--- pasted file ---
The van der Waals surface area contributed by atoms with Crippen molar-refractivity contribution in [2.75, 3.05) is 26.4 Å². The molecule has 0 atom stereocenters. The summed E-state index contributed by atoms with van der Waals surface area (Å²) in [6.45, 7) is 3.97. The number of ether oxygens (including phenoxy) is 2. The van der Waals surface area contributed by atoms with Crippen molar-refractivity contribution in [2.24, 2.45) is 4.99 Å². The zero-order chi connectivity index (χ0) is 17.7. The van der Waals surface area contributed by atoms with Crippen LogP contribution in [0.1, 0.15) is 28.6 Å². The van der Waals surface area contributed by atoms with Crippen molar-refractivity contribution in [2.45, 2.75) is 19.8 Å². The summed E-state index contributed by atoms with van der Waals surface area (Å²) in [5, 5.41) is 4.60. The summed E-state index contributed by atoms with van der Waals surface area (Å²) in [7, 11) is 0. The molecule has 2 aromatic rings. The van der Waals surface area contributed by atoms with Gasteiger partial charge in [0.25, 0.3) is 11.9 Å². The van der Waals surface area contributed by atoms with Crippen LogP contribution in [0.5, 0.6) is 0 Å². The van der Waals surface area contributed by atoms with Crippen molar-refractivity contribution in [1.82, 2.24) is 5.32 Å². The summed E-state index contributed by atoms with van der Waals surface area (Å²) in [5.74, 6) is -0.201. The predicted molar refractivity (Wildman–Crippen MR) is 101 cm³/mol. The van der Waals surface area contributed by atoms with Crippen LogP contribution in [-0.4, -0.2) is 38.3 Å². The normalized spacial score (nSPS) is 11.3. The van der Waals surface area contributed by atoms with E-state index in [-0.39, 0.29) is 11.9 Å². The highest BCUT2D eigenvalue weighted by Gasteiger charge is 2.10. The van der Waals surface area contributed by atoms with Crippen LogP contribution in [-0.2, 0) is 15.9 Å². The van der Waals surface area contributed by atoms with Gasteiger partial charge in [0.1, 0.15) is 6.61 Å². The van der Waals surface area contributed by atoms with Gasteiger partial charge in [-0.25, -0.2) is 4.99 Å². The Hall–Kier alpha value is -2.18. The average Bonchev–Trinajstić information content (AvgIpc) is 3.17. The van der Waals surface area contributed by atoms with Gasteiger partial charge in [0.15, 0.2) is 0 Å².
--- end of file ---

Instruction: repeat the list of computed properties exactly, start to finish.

The van der Waals surface area contributed by atoms with Crippen molar-refractivity contribution in [2.75, 3.05) is 26.4 Å². The molecule has 0 atom stereocenters. The summed E-state index contributed by atoms with van der Waals surface area (Å²) in [6.45, 7) is 3.97. The number of ether oxygens (including phenoxy) is 2. The van der Waals surface area contributed by atoms with Crippen molar-refractivity contribution in [2.24, 2.45) is 4.99 Å². The zero-order chi connectivity index (χ0) is 17.7. The van der Waals surface area contributed by atoms with Crippen LogP contribution in [0.1, 0.15) is 28.6 Å². The van der Waals surface area contributed by atoms with Crippen molar-refractivity contribution in [2.45, 2.75) is 19.8 Å². The summed E-state index contributed by atoms with van der Waals surface area (Å²) in [5, 5.41) is 4.60. The summed E-state index contributed by atoms with van der Waals surface area (Å²) in [7, 11) is 0. The molecule has 2 aromatic rings. The van der Waals surface area contributed by atoms with Gasteiger partial charge in [0.25, 0.3) is 11.9 Å². The van der Waals surface area contributed by atoms with Crippen LogP contribution in [0.5, 0.6) is 0 Å². The van der Waals surface area contributed by atoms with Crippen molar-refractivity contribution in [1.82, 2.24) is 5.32 Å². The summed E-state index contributed by atoms with van der Waals surface area (Å²) in [5.74, 6) is -0.201. The predicted molar refractivity (Wildman–Crippen MR) is 101 cm³/mol. The van der Waals surface area contributed by atoms with Crippen LogP contribution in [-0.4, -0.2) is 38.3 Å². The normalized spacial score (nSPS) is 11.3. The van der Waals surface area contributed by atoms with E-state index in [-0.39, 0.29) is 11.9 Å². The highest BCUT2D eigenvalue weighted by Gasteiger charge is 2.10. The van der Waals surface area contributed by atoms with Crippen LogP contribution in [-0.2, 0) is 15.9 Å². The van der Waals surface area contributed by atoms with Gasteiger partial charge in [0.1, 0.15) is 6.61 Å². The van der Waals surface area contributed by atoms with Gasteiger partial charge in [-0.25, -0.2) is 4.99 Å². The Hall–Kier alpha value is -2.18. The average Bonchev–Trinajstić information content (AvgIpc) is 3.17. The van der Waals surface area contributed by atoms with Gasteiger partial charge in [0.15, 0.2) is 0 Å².